Harlots. Hulu. Available March 29.
Somewhere in the vast terrain between the hooker-as-fairytale-princess fantasy of Julia Roberts in Pretty Woman and the prim, grim Victorian sociology of Stephen Crane's Maggie: A Woman of the Streets lies Harlots, Hulu's odd but engrossing new drama about life inside an 18th-century London brothel.
Screenwriter Moira Buffini, one of the five British women who produce, write, and direct Harlots, said in unveiling the project that the goal was "everything from the whore's-eye view." The result is that the women in Harlots are neither glamorous courtesans nor broken flowers, and their depiction is never erotic. There's plenty of nudity, of both sexes, but you've seen commercials for bladder medication that were sexier.
The Harlots hookers don't make much money, but it's a living—and they regard the cops and and do-gooder moralists trying to close their house less as saviors than as a circling wolfpack. When a judge who's been asked to close the bordello as a public nuisance haughtily declares that "I grieve for the desperate women I have seen today who, faced with starvation, have sold their flesh," the prostitutes in the courtroom exchange looks laden with the unspoken question: "So you think we'll be better off in jail?"
Harlots opens in 1763 with a prologue that claims a fifth of the women in London were hookers. That runs far ahead of police estimates of the day, but there's little doubt prostitution was a major industry. One of the show's early scenes, in which the women amuse themselves by reading their own notices in a Consumer Reports-style guide to the various local hookers and their skill sets ("one of the finest, fattest figures as fully finished for fun and frolick as fertile fancy ever formed…") is drawn from documented history.
The brothel at the heart of Harlots is operated by Margaret Wells (Samantha Morton, nominated for an Oscar in 2002 as the troubled young immigrant mother of In America), a veteran of the trade whose virginity was bartered away for a pair of shoes at age 10 by her own mother.
Margaret, buffeted by high rent and increasing graft demands by cops, hopes to get a much higher price for the maidenhead of her teenaged daughter Lucy (British TV actress Eloise Smyth). And she's playing the even more lucrative long game with slightly older but much more reluctant daughter Charlotte, who she's trying to place as an indentured consort to a wealthy nobleman.
But her plans must be dangerously accelerated when cops raid her house, putting her out of business at least temporarily, and a rival madame (Lesley Manville of the British version of Law & Order) starts raiding her corps of whores. It turns out these two events are not coincidental. In a classic example of the regulatory-economics parable known as Baptists and Bootleggers, the other madame has been funding a decency group to attack Margaret's brothel and clear away the competition.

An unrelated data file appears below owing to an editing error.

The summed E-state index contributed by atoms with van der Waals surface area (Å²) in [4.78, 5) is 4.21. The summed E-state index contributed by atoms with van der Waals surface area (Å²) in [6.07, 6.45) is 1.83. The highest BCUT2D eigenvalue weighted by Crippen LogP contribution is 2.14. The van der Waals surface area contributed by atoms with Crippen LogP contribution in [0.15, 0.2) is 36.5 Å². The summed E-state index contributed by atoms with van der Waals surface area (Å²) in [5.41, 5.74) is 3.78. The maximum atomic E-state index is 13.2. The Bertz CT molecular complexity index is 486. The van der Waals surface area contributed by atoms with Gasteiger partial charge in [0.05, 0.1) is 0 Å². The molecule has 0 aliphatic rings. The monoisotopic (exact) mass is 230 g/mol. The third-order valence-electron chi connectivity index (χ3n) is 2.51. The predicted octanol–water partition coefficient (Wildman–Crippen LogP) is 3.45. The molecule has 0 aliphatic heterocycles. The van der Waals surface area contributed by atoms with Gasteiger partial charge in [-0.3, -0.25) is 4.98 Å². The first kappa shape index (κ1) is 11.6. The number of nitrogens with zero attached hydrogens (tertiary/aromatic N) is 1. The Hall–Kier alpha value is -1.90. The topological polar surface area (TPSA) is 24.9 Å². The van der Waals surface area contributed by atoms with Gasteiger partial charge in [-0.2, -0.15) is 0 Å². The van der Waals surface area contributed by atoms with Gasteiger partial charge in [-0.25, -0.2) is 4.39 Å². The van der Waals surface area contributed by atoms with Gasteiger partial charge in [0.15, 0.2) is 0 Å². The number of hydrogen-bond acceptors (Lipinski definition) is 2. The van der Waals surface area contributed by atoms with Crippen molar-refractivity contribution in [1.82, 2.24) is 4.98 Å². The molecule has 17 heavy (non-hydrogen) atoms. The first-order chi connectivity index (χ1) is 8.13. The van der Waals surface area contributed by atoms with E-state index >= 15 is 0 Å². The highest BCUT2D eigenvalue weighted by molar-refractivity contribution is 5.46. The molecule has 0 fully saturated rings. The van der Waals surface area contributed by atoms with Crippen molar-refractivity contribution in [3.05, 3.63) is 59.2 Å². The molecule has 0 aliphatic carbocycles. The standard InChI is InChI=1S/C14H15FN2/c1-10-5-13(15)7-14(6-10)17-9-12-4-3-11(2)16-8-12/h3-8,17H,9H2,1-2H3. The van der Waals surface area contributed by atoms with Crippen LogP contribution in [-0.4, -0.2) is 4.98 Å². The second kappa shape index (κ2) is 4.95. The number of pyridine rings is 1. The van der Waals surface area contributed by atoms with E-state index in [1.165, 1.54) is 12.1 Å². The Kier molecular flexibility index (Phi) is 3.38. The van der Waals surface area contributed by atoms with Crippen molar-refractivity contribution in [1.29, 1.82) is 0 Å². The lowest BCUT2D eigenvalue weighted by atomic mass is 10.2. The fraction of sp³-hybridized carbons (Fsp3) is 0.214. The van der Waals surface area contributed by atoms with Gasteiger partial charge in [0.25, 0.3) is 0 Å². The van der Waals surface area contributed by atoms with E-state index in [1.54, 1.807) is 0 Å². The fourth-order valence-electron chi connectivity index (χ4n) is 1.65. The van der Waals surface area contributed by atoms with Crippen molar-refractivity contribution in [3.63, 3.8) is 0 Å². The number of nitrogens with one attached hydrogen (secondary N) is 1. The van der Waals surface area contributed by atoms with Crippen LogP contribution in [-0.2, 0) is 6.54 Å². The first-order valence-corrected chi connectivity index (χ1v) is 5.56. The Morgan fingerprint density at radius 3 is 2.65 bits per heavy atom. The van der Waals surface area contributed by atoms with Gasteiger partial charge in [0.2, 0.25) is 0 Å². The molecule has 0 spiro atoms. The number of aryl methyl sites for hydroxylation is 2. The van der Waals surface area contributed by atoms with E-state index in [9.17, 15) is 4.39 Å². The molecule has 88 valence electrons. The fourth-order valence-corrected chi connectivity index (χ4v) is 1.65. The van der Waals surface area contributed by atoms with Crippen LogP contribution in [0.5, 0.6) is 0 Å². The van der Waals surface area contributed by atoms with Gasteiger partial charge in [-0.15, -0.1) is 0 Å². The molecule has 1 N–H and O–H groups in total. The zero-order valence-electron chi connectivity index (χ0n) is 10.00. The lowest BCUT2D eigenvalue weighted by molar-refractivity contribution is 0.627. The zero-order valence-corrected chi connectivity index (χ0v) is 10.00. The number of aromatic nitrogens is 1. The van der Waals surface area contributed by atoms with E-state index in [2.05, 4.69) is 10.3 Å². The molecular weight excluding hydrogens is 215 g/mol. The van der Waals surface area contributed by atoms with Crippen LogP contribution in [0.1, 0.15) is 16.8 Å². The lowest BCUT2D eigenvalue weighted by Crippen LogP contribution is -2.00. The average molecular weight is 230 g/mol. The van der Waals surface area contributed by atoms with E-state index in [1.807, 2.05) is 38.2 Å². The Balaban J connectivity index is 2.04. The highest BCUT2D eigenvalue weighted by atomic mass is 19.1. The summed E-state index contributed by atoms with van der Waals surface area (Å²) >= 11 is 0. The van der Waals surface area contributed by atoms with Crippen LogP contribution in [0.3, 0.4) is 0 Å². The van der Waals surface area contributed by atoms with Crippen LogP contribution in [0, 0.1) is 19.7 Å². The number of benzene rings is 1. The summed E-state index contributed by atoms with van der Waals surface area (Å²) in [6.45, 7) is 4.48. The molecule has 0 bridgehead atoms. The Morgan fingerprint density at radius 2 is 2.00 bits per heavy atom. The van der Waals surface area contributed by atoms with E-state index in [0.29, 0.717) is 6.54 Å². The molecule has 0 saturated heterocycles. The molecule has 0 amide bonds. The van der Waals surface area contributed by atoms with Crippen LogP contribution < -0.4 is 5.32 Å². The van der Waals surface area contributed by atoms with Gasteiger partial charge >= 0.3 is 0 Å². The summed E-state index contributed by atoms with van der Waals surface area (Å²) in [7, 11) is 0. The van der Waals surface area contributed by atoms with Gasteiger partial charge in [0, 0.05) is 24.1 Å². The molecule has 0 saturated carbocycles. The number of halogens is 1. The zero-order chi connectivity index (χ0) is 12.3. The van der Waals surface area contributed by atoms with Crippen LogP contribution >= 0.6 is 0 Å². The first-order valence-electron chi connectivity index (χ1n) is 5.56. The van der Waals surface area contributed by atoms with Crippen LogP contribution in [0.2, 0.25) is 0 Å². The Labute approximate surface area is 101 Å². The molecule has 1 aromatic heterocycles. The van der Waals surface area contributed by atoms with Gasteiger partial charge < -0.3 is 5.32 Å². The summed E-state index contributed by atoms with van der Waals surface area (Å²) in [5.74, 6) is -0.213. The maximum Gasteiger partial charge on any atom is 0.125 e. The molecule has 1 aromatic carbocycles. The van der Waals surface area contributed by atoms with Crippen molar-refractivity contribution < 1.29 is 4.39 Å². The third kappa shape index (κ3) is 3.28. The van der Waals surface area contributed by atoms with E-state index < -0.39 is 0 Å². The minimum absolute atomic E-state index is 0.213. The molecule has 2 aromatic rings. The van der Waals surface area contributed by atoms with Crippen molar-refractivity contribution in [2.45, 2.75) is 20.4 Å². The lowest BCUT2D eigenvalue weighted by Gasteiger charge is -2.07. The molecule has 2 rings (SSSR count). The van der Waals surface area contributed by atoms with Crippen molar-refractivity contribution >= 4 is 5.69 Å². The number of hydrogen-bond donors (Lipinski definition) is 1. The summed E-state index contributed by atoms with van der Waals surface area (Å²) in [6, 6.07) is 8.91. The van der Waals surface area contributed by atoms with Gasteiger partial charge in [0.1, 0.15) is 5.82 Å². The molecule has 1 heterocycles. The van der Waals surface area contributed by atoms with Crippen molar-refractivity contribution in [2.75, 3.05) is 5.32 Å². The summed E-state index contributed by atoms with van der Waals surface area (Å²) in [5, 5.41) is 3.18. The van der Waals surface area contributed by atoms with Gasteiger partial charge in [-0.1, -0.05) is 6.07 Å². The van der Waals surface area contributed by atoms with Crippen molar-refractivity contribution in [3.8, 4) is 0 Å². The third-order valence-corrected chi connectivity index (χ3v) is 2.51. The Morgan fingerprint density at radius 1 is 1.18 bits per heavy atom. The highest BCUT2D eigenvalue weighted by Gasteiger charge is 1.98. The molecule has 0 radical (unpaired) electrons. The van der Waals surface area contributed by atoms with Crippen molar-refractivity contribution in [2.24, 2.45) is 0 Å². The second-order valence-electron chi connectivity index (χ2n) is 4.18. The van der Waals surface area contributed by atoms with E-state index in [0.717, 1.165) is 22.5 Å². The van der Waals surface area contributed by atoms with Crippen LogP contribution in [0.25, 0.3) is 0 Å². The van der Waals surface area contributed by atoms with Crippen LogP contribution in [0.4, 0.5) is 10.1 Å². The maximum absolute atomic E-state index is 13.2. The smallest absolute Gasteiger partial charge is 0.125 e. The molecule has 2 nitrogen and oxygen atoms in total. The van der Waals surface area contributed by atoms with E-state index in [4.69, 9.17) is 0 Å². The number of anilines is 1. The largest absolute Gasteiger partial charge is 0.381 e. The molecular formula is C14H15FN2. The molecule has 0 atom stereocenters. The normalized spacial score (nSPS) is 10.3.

That plot description sounds bleak, which is not entirely fair. Harlots burbles with the bawdy workplace humor of the hookers, from their theories about the sexual ontology of the reformers (the blind leader of the decency group, they speculate, lost her eyesight after putting her eyes out upon seeing her first penis on her wedding night) to, tart—heh-heh—remarks about job training. Told she must undergo instruction in cultural refinements, one of the women inquires, wide-eyed: "So, you will teach my cunny French?"
The humor extends to the casting of Charlotte, the steely daughter resisting indenturement. She's played (quite well) by Jessica Brown Findlay, that sweet and gentle Lady Sibyl of Downton Abbey, whose death in childbirth so unhinged PBS cultists that the Washington Post ran a medical story explaining preeclampsia, the obscure condition that killed her, demanding an explanation of her inadequate treatment: "If Lord Grantham had listened to the country doc and sent his daughter to the hospital for a Caesarean section, would she have lived?" I'll buy a drink for the first one to write the Post asking if the preeclampsia could have been caused by repeated cases of 18th-century syphilis.
Still, there is an underlying bitterness to Harlots, less toward the prostitution itself than its root cause, a coarsened society in which the options are so limited for women that becoming chattel actually represents an achievement. "Thank you, Mum, for all you've done for me and Lucy," says Charlotte in a dead voice upon hearing the story about being swapped for a pair of shoes. "You never, ever sold us short." Murmurs her mother in heartbroken reply: "I prayed for boys."